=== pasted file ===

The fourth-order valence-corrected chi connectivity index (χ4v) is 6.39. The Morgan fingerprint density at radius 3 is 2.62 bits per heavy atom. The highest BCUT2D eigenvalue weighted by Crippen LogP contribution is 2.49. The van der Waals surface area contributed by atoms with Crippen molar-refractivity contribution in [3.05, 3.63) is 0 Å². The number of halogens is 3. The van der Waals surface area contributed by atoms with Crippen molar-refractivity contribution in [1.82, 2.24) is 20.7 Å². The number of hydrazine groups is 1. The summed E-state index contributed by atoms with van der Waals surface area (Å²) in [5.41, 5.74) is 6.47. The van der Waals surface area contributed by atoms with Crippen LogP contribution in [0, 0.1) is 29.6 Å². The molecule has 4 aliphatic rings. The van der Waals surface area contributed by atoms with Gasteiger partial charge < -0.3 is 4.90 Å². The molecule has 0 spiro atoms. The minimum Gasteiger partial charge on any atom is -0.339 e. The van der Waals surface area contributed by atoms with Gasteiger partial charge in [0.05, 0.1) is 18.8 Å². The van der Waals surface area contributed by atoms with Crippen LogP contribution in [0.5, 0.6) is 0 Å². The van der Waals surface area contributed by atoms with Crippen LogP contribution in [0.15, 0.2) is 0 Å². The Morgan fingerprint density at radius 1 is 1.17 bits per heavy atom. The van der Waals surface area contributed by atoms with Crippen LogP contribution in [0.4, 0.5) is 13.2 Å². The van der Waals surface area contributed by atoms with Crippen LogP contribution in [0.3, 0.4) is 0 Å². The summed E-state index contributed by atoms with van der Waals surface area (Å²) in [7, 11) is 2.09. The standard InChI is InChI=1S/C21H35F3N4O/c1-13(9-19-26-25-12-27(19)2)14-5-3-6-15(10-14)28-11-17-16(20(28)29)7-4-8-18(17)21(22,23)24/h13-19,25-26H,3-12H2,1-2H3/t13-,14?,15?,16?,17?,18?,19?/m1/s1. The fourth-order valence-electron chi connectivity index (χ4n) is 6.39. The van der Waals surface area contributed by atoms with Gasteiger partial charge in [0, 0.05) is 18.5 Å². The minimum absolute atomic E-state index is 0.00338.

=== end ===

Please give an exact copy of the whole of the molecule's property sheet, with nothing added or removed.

The fourth-order valence-corrected chi connectivity index (χ4v) is 6.39. The Morgan fingerprint density at radius 3 is 2.62 bits per heavy atom. The highest BCUT2D eigenvalue weighted by Crippen LogP contribution is 2.49. The van der Waals surface area contributed by atoms with Crippen molar-refractivity contribution in [3.05, 3.63) is 0 Å². The number of halogens is 3. The van der Waals surface area contributed by atoms with Crippen molar-refractivity contribution in [1.82, 2.24) is 20.7 Å². The number of hydrazine groups is 1. The summed E-state index contributed by atoms with van der Waals surface area (Å²) in [5.41, 5.74) is 6.47. The van der Waals surface area contributed by atoms with Crippen LogP contribution in [0, 0.1) is 29.6 Å². The molecule has 4 aliphatic rings. The van der Waals surface area contributed by atoms with Gasteiger partial charge < -0.3 is 4.90 Å². The molecule has 0 spiro atoms. The minimum Gasteiger partial charge on any atom is -0.339 e. The van der Waals surface area contributed by atoms with Gasteiger partial charge in [0.05, 0.1) is 18.8 Å². The van der Waals surface area contributed by atoms with Crippen LogP contribution in [0.5, 0.6) is 0 Å². The van der Waals surface area contributed by atoms with Crippen LogP contribution in [0.15, 0.2) is 0 Å². The Morgan fingerprint density at radius 1 is 1.17 bits per heavy atom. The van der Waals surface area contributed by atoms with Crippen LogP contribution in [0.4, 0.5) is 13.2 Å². The van der Waals surface area contributed by atoms with Crippen LogP contribution in [0.3, 0.4) is 0 Å². The summed E-state index contributed by atoms with van der Waals surface area (Å²) in [7, 11) is 2.09. The standard InChI is InChI=1S/C21H35F3N4O/c1-13(9-19-26-25-12-27(19)2)14-5-3-6-15(10-14)28-11-17-16(20(28)29)7-4-8-18(17)21(22,23)24/h13-19,25-26H,3-12H2,1-2H3/t13-,14?,15?,16?,17?,18?,19?/m1/s1. The fourth-order valence-electron chi connectivity index (χ4n) is 6.39. The van der Waals surface area contributed by atoms with Gasteiger partial charge in [0, 0.05) is 18.5 Å². The minimum absolute atomic E-state index is 0.00338.